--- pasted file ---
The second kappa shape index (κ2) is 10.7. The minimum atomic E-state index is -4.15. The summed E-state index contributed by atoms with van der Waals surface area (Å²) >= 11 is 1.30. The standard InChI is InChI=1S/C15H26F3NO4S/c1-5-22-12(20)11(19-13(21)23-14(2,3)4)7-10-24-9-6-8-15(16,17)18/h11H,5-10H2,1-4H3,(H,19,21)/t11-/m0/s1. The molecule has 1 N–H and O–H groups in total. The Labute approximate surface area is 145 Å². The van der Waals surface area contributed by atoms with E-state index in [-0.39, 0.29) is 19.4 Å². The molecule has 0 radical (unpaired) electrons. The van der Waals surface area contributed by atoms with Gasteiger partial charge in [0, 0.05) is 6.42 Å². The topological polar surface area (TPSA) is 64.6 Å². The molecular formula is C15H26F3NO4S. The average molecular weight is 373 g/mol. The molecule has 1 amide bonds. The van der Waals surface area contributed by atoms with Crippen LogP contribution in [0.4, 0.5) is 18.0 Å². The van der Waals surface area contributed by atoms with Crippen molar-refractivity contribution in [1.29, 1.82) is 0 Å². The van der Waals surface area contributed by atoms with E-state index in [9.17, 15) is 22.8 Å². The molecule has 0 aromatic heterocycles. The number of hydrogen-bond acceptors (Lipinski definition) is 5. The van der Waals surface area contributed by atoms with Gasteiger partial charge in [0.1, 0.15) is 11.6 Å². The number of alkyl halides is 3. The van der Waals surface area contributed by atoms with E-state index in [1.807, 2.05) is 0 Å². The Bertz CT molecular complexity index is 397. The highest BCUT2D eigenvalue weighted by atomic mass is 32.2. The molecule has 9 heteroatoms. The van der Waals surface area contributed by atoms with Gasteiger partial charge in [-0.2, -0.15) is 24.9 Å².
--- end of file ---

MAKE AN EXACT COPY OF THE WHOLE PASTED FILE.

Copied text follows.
The second kappa shape index (κ2) is 10.7. The minimum atomic E-state index is -4.15. The summed E-state index contributed by atoms with van der Waals surface area (Å²) >= 11 is 1.30. The standard InChI is InChI=1S/C15H26F3NO4S/c1-5-22-12(20)11(19-13(21)23-14(2,3)4)7-10-24-9-6-8-15(16,17)18/h11H,5-10H2,1-4H3,(H,19,21)/t11-/m0/s1. The molecule has 1 N–H and O–H groups in total. The Labute approximate surface area is 145 Å². The van der Waals surface area contributed by atoms with E-state index in [-0.39, 0.29) is 19.4 Å². The molecule has 0 radical (unpaired) electrons. The van der Waals surface area contributed by atoms with Gasteiger partial charge in [0, 0.05) is 6.42 Å². The topological polar surface area (TPSA) is 64.6 Å². The molecular formula is C15H26F3NO4S. The average molecular weight is 373 g/mol. The molecule has 1 amide bonds. The van der Waals surface area contributed by atoms with Crippen LogP contribution in [0.4, 0.5) is 18.0 Å². The van der Waals surface area contributed by atoms with Crippen molar-refractivity contribution in [1.29, 1.82) is 0 Å². The van der Waals surface area contributed by atoms with E-state index in [9.17, 15) is 22.8 Å². The molecule has 0 aromatic heterocycles. The number of hydrogen-bond acceptors (Lipinski definition) is 5. The van der Waals surface area contributed by atoms with Gasteiger partial charge in [0.1, 0.15) is 11.6 Å². The number of alkyl halides is 3. The van der Waals surface area contributed by atoms with E-state index in [1.807, 2.05) is 0 Å². The Bertz CT molecular complexity index is 397. The highest BCUT2D eigenvalue weighted by atomic mass is 32.2. The molecule has 9 heteroatoms. The van der Waals surface area contributed by atoms with Gasteiger partial charge in [-0.2, -0.15) is 24.9 Å².